(photo credit: Hunter Canning)
Thanks to popular demand, the current run of T.S. Eliot's Murder in the Cathedral at the Church of St. Joseph (on Pacific between Underhill and Vanderbilt) has been extended through October 10, 2010. You can see the show at 7:30pm Thursday through Saturday or 2pm on Sunday afternoons. I've blogged this before, but right now, I want to give you the top 3 reasons (in no particular order) you need to go see this play.
1. This is high-quality theater, and it's right down the street. The director and composer have both won major theater awards, the actors have years of experience (and it shows - reading verse lines without sounding like Mother Goose takes extensive training, but when it's done right, it give a person chills), and the costumes, lighting, musicians, and everything else are completely professional. This play could absolutely run off-Broadway (where many of the principal people involved spend their working days) and charge fifty bucks a ticket. Instead, it's $10 ($5 each if you come in a group of four or more) and you can walk there. This is a rare opportunity.
2. The location is stunning,and it makes for a unique experience. See that photo up there? That's not a movie still, that's what this play actually looks like (you can see the heads of the audience poking up amidst the pews). The production itself is site-specific, and the director, designers, composer, and producer have done an amazing job of locating the audience in the heart of the play (it takes place in a Cathedral, after all). There are times in this production when you are very much a part of it - in two separate instances, the characters address themselves to the congregation/audience - and it draws out the themes of the work (religious faith, conflicts of duty, questions of power and privilege) in an intimate fashion that leaves you thinking about them long after you leave. This isn't "seeing" a play. This is experiencing great theater.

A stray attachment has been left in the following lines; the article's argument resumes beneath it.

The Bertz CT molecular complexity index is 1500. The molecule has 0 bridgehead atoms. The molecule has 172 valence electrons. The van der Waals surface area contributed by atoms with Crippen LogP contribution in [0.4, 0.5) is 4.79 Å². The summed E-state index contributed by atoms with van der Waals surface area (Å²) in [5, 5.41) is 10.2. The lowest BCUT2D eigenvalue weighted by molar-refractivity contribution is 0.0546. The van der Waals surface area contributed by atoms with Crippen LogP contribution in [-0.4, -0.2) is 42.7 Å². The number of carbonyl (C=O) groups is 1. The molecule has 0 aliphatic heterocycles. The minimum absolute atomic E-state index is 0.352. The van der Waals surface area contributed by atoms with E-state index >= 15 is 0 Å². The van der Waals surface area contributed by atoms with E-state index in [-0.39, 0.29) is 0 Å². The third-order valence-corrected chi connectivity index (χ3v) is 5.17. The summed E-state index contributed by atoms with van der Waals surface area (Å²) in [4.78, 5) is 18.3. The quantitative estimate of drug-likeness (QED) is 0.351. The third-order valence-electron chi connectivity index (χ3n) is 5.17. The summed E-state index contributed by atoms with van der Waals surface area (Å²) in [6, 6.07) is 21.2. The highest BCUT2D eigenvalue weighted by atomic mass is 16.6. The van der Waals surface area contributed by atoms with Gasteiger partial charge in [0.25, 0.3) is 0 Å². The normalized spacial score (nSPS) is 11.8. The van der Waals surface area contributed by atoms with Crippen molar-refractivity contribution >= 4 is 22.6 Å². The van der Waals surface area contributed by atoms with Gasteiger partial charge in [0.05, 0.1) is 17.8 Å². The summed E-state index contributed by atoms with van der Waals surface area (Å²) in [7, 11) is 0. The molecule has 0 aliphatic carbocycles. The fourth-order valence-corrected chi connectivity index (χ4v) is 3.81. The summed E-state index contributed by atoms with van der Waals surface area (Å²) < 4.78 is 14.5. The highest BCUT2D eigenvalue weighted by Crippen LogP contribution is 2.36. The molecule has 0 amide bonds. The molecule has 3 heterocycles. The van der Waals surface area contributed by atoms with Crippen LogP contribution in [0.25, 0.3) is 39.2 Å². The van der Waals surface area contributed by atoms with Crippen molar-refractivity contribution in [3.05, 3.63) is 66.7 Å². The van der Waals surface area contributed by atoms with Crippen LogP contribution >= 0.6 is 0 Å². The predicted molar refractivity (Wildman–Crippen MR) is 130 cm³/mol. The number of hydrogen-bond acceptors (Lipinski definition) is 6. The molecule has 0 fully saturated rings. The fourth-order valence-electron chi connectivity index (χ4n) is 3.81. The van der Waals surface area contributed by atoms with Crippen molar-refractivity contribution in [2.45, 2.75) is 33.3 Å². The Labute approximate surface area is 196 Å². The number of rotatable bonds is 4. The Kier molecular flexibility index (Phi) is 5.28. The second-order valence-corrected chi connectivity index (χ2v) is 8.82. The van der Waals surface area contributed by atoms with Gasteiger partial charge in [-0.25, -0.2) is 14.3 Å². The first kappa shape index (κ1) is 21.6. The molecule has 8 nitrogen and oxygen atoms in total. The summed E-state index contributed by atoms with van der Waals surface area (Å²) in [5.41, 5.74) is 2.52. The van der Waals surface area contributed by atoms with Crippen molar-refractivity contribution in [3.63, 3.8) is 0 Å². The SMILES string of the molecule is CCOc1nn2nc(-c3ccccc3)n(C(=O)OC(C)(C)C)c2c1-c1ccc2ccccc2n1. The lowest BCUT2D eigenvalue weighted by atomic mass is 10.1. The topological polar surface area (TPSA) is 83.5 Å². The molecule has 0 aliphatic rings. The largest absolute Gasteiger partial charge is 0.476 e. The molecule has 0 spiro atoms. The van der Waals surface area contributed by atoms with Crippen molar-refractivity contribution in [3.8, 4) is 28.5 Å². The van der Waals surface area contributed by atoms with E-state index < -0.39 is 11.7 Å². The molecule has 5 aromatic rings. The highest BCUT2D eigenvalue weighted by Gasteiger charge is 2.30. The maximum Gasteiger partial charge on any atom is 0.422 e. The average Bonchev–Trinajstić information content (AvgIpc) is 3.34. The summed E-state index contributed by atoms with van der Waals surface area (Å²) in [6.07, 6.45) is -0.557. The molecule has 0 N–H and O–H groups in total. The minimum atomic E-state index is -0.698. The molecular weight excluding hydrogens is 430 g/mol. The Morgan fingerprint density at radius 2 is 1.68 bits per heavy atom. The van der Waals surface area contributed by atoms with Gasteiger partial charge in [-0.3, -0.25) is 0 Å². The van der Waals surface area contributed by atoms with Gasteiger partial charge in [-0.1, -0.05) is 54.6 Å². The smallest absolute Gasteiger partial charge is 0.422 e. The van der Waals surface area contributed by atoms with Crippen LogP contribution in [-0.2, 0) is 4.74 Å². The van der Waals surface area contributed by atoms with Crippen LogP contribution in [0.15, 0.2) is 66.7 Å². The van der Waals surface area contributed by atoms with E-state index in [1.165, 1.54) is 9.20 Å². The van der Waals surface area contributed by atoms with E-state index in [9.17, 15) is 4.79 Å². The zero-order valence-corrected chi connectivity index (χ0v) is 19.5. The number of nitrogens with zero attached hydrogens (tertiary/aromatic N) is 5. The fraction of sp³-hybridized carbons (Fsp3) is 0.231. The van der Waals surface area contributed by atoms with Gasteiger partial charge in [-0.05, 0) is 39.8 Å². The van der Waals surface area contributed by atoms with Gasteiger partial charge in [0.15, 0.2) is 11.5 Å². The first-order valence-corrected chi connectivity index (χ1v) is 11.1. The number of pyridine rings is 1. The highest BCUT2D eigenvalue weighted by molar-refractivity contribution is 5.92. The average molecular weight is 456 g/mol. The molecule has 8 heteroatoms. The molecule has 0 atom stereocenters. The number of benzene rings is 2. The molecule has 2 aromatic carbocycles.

3. After catching the second show two Fridays ago, I caught up with Monsignor Harrington, who brought this play to his parish church by suggesting the production to the producer last year. He's the best sort of leader, one who articulates a broad vision of community and wants to bring people of all ages, ra
ces, and creeds together in the beautiful space he has. As he put it, speaking about the play (and I'm paraphrasing, but I think this is close because the comment stuck with me) "Art and culture have been a part of the church for centuries. It's possible to have a spiritual encounter without it being a sacramental experience." He wants to make his church a place where people come to encounter great art, to celebrate with friends and family (he's got an enormous church basement for functions as well as his sanctuary), to meet new people, and, of course, have spiritual experiences in all of these ways. He even suggested hosting an Oktoberfest on his sizeable patio once the space is cleared after the renovations of the church are complete. Of course, community visions like Monsignor Harrington's are only possible if the community responds (and so far it has, hence the extended run), so get out and support this initiative (and if you've got a great idea for an event of your own, let him know!).